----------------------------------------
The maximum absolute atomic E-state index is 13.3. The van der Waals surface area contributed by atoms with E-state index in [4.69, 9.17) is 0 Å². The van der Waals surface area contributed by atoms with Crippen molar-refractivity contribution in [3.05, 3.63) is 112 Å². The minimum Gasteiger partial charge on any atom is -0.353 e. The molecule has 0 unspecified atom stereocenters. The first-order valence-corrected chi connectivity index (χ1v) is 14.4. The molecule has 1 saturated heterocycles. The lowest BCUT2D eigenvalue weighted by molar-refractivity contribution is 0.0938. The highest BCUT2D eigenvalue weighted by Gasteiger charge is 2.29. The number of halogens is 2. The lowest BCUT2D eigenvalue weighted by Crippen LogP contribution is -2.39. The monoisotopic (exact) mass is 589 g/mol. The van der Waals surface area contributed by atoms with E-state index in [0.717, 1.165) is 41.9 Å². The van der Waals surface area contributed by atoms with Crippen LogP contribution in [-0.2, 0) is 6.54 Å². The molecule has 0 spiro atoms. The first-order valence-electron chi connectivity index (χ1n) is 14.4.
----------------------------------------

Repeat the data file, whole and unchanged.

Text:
The maximum absolute atomic E-state index is 13.3. The van der Waals surface area contributed by atoms with E-state index in [4.69, 9.17) is 0 Å². The van der Waals surface area contributed by atoms with Crippen molar-refractivity contribution in [3.05, 3.63) is 112 Å². The minimum Gasteiger partial charge on any atom is -0.353 e. The molecule has 0 unspecified atom stereocenters. The first-order valence-corrected chi connectivity index (χ1v) is 14.4. The molecule has 1 saturated heterocycles. The lowest BCUT2D eigenvalue weighted by molar-refractivity contribution is 0.0938. The highest BCUT2D eigenvalue weighted by Gasteiger charge is 2.29. The number of halogens is 2. The lowest BCUT2D eigenvalue weighted by Crippen LogP contribution is -2.39. The monoisotopic (exact) mass is 589 g/mol. The van der Waals surface area contributed by atoms with E-state index in [0.717, 1.165) is 41.9 Å². The van der Waals surface area contributed by atoms with Crippen LogP contribution in [-0.2, 0) is 6.54 Å². The molecule has 0 spiro atoms. The first-order valence-electron chi connectivity index (χ1n) is 14.4.